Forget about reservations, long waits, and the notion that fine dining and good food can only be had at restaurants. Fine dining is no longer synonymous with dining out. It all can be so easy – why don’t you elevate you own cooking game with some simple fine dining techniques? No need for culinary school!
Cooking good food at home isn’t rocket science and doesn’t require fancy equipment.
These techniques and party food ideas will get you started in becoming your own private chef, creating your own fine dining menu. Cooking good food at home isn’t rocket science and doesn’t require fancy equipment.
Under Water Vacuum – Sous Vide
Nothing says fine dining more than a juicy steak or perfectly cooked fish. You can see the quality of a restaurant or private chef, when proteins are cooked consistently the way guests like it. The secret is out – perfection and consistency can be easily achieved with sous vide at home. This fine dining technique allows you to control the ‘doneness’ more than anything else.
How it’s done:
There’s no need for fancy machinery, as you can mimic the same process using a plastic zip bag, a thermometer, and a pot of water. Fill a pot of water, place the thermometer on the side using a sturdy clip or use a skewer to balance it on the edge. Heat water to the desired temperature – which will depend on the type of meat or fish. Place the protein into the plastic zip bag and remove all air from the bag. Hang the top over the side of the pot and weigh it down with a clip to prevent the bag from floating around in the water. Adjust temperature once again, cook, and finish it with a quick sear.
Cooked and Preserved in its Own Fat – Confit
Duck confit is a fine dining menu staple. Chefs use this technique to cook the duck in its own fat. It will make the meat tender, resulting in a melt-in-your-mouth-experience with concentrated flavour. This technique is great for cooking meals for smaller groups, because it allows you to preserve the meat until you are ready to serve.
How it’s done:
Start by salting your protein heavily. Add a dry spice rub or some seasoning if you like and then refrigerate the meat for at least a day. Rinse off the salt and place the meat into a pan of melted fat. Cook at 90 degrees Celsius until the meat pulls easily away from the bone. This process should take several hours either on the stove or in the oven. Once cooled, store it in the refrigerator for several days. Remove the fat in warm water before eating. Reheat the meat in a pan for a succulent main dish with crispy skin. Another option is to incorporate shredded meat to pasta sauce or to place on top of a salad – the party food ideas are endless.
Add a Hint of Flavour – Infusion
For those that prefer to start or end the meal with a cocktail, infused simple syrups layer flavour and balance out the harshness of alcohol. If you prefer, you can also drizzle the infused syrup on ice cream or shaved ice for a refreshing dessert.
How it’s done:
For ginger-infused simple syrup, start by putting equal parts of sugar and water in a pot, followed by peeled ginger. The ratio of water to ginger should be around 3 to 1. Bring the mixture to a boil and stir until the sugar is completely dissolved. Let the mix cool down and strain out the ginger before using. Mix 15ml of the ginger simple syrup with 2 slices of orange, 6 mint leaves, 45ml of brandy, 15ml fresh lemon juice, and ginger ale for a Sleepyhead cocktail.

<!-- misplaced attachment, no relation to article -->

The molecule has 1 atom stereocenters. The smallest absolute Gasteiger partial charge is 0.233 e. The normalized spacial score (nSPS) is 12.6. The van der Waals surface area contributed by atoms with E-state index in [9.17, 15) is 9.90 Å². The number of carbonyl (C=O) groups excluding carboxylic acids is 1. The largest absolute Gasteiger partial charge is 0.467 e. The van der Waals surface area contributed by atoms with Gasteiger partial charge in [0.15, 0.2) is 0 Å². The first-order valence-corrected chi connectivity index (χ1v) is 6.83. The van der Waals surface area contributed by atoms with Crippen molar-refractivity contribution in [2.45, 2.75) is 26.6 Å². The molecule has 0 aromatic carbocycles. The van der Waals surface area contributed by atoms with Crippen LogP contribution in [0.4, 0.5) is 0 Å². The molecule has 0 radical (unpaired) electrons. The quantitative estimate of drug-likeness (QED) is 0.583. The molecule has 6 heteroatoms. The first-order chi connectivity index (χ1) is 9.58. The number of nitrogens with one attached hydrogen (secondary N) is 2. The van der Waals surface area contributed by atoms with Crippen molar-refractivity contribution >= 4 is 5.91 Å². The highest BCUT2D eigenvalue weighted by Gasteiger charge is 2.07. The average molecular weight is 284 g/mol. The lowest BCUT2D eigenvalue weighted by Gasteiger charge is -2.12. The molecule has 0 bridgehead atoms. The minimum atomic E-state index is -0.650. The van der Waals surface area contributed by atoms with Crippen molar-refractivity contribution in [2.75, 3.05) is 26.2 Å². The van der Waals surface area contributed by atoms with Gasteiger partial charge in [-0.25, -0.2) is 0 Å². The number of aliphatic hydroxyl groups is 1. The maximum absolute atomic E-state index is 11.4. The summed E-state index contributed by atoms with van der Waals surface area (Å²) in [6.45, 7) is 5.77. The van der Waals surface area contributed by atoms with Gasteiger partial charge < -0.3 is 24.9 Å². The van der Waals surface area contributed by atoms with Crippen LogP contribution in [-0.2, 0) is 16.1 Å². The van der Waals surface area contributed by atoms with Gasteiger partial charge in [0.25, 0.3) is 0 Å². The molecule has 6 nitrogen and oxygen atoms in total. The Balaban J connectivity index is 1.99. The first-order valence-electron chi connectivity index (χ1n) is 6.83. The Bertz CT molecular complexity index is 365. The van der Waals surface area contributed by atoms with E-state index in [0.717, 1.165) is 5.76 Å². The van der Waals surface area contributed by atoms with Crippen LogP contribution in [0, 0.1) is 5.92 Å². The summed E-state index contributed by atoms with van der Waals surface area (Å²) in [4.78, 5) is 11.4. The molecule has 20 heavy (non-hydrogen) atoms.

This is one of the most versatile fine dining techniques – you can also skip the sugar and infuse the alcohol itself or infuse savoury sauces.
Set a Fine Dining Mood – Plating & Décor Ideas
Plating is the most noticeable way fine dining restaurants distinguish themselves. Chefs present guests with works of art, contrasting textures and colours, and ingredients piled high. Similarly to fashion, good food styling can make something simple look extravagant. Luckily, there are a few techniques that you can master in no time.
How it’s done:
Begin with a plain white or black plate so that the ingredients can be the main focus. Create designs with chutneys and sauces. For thicker sauces, place a scoop of it on the plate and smear half of it with the back of the spoon along the edge of the plate. For thinner sauces, use a squeeze bottle to draw abstract patterns.
Next, style the food by piling the ingredients on top of and against each other. Height creates a more visually interesting dish. Finish the plate with a garnish, typically a fresh herb or zest that complements the flavour of the meal. Keep the proportions in mind though. Just like you strive to wear clothes that suit, you want to ensure that plate and portions fit well together. An oversized plate will make your meal look small and possibly lacking.
The fine dining experience is not limited to what is on the plate; here are a few home décor ideas to set the mood and create an appetising ambiance. For an intimate gathering, use candles and softer lightening, like table lamps. A simple way to add colour and texture to the table is to arrange flowers or plants in the centre of the table. Fine dining etiquette requires guests to dab their mouths with a napkin, so place one that plays off the flower arrangement or table setting. The table linen does not need to match; contrasting patterns and texture create interest.